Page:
HONG KONG — Moody's Investors Service on Thursday downgraded China's property sector to "negative" from "stable" as it warned that rising interest rates and reduced bank lending would dampen demand.
It also said Beijing's policy moves to tame soaring inflation and ward off a property bubble -- including bans on second home buying and trial property taxes -- would hurt developers in some cities.
Home purchasing restrictions have taken a bite out of new home sales with volumes in Beijing down nearly 40 percent in the first quarter of 2011, compared with the prior three months, Moody's said.
Proceeds from the sale of residential property in the country's first and second-tier cities would fall 25-30 percent over the next year, Moody's said, but added that prices were unlikely to tumble.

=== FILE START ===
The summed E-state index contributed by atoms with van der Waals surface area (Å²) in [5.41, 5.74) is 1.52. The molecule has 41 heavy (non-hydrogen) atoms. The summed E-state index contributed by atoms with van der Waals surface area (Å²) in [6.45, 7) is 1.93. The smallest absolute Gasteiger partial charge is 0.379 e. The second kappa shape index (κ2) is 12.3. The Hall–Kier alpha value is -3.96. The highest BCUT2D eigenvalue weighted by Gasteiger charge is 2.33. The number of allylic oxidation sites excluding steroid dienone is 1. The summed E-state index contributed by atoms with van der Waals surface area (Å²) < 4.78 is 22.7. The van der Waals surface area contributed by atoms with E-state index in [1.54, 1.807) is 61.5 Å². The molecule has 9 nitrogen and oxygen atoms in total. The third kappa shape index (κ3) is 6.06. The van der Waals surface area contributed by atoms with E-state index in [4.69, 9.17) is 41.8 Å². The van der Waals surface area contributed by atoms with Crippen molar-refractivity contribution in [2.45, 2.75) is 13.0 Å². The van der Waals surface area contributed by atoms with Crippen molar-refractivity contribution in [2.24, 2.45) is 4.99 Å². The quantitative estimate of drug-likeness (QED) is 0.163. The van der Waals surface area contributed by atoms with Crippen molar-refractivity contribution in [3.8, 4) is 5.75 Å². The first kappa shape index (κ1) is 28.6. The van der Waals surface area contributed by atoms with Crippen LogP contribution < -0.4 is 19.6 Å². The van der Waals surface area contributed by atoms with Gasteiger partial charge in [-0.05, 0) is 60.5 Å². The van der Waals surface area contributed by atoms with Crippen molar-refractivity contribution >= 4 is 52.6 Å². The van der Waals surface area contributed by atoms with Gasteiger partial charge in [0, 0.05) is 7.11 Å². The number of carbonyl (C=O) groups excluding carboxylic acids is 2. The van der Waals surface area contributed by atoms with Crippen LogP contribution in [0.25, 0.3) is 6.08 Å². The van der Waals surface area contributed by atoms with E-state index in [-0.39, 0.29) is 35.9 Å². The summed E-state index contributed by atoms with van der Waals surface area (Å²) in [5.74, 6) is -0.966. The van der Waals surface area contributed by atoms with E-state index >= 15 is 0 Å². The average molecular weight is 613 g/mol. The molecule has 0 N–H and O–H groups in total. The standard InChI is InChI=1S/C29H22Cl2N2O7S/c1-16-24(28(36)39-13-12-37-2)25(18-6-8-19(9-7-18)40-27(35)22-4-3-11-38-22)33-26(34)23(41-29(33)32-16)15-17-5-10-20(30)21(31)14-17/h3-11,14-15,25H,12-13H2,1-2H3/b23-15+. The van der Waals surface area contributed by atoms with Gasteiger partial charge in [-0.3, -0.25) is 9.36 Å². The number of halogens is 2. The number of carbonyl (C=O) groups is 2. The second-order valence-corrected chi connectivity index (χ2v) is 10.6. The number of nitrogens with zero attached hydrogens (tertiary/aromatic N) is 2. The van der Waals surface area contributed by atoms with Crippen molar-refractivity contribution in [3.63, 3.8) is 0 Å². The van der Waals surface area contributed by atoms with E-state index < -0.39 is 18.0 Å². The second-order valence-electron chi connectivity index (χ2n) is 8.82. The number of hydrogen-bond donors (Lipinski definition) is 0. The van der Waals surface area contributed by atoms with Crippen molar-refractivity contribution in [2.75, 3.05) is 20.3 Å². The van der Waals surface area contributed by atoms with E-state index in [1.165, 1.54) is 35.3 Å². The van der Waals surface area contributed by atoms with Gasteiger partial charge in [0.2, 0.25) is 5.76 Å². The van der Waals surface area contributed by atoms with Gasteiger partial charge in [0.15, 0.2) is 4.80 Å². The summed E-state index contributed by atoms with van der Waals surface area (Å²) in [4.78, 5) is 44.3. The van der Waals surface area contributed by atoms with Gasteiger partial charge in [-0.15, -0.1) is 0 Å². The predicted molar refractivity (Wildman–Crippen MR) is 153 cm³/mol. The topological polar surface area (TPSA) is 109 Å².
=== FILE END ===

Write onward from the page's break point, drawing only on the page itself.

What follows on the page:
"We think the sector will be challenged for the next 12 to 18 months," Peter Choy, senior vice president in the firm's corporate finance group, told a news conference in Hong Kong.
New supply would also flood the market after Beijing pledged to roll out more affordable housing amid growing public concern over rising prices, with plans to build 10 million low-income apartments this year.
The move comes as China tightens up lending and raises interest rates in a bid to tame inflation, which is sitting around five percent.
"The government's priorities of maintaining social stability -- by controlling inflation and containing any emerging property bubble -- will continue to heavily influence the direction of the property market," Moody's said in a report released Thursday.
The firm added the mix of policy and economic factors "will inevitably lead to slowing sales, and pressure on profit margins and on balance sheet liquidity for some (developers)."
As many as 10 major Chinese developers could face a cash crunch and be forced to tap the market, or shrink the the pace of their new projects, if sales dipped 25 percent this year, Moody's said.
"(But) we continue to recognise that increased urbanization and rising wealth provide long-term support to the growth of (China's) property sector," it added.
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